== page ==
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Greta Gerwig at ‘Eden’ Premiere: ‘I’ve Never Been to a Rave’

Greta Gerwig at 'Eden' Premiere: 'I've Never Been to a Rave'

READ MORE: Toronto Review: ‘Eden’ is a Refreshing Spin on the History of Electronic Music

The film industry and the music industry collided at Monday’s New York premiere of Mia Hansen-Løve’s “Eden,” which traces the evolution of French House music. In both industries, technology is threatening to outpace the creative process and two worlds find themselves scrambling together to reinvent business models in an oversaturated market. Or, as Félix de Givry, the star of “Eden,” puts it, “Because of the digital process, art is easier. There are less high expectations. It’s not the best thing, but it’s part of democracy.”

This ever-evolving landscape is the setting of “Eden,” an “Inside Llewyn Davis”-like portrait of a musician chasing something significantly less idealistic than fame: sustainability. Hansen-Løve wrote the film with her brother, Sven Løve, a ’90s electronic DJ on whose experience the story is based. In the film, de Givry’s character maintains a dedication to a life in electronic music that supersedes all other concerns, including financial stability and, ultimately, the process of growing up.

“Sometimes it is important to stop, take a look back, take time to think, and maybe make real decisions,” said de Givry of his character’s struggle. “He just woke up 15 years later and he hadn’t built anything.” 

Greta Gerwig, who also appears in the film as one of de Givry’s many romantic pursuits, said she could relate to the struggling artist persona. “Losing faith in your art is a huge part of the struggle,” she said. “You go through these times, again and again, which the movie portrays so beautifully, where you think maybe this is not working out at all, maybe I should get out. But it’s hard to cut your losses.” Gerwig said this conundrum amounts to sunk opportunity costs, an economic term for the difficulty of moving on from a major investment. “What I love about this movie is that it really shows the length of that journey. Not letting the artist inside you die, even if you let a certain part of the dream go.”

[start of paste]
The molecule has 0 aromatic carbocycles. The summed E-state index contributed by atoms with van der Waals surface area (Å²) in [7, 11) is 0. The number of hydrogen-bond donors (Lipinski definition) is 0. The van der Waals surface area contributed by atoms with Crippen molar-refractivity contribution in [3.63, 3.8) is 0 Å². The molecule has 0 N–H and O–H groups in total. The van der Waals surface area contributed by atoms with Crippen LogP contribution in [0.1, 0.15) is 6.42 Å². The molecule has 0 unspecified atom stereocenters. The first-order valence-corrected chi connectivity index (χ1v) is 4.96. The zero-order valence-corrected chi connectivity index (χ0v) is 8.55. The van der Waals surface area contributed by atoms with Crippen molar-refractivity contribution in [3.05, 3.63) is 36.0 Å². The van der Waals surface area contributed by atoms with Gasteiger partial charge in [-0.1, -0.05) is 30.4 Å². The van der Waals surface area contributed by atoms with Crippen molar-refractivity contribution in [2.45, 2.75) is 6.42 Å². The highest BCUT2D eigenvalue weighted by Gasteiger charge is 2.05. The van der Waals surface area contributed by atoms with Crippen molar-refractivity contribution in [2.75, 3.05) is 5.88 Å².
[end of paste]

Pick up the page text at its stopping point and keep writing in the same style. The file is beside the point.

But Gerwig’s ability to relate to the film’s subject matter is entirely separate from the musical elements. “I wouldn’t call myself ‘into the DJ scene,'” said Gerwig. “I have friends who are DJs, like James Murphy. I was really into the DJ scene at his wedding. But generally I’m not at the clubs. I’ve never been to a rave.” 

Why, then, did she participate in a film that chronicles the evolution of electronic music? “I thought Mia Hansen-Løve was a true auteur, and I always wanted to work with her,” said Gerwig, who outlined her admiration for the director’s critically-acclaimed 2009 film “The Father of My Children.” “Mia’s empathy for her characters and her ability to use the language of cinema to communicate real human depth is extraordinary,” Gerwig continued. “She’s a humanist.”

Though she may not be into electronic music, Gerwig did profess her love for a certain New York rapper: “I’m listening to the new A$AP Rocky all the time right now. That’s it. That’s the only thing I’m listening to. I love it so much.”

Broad Green Pictures opens “Eden” on June 19.

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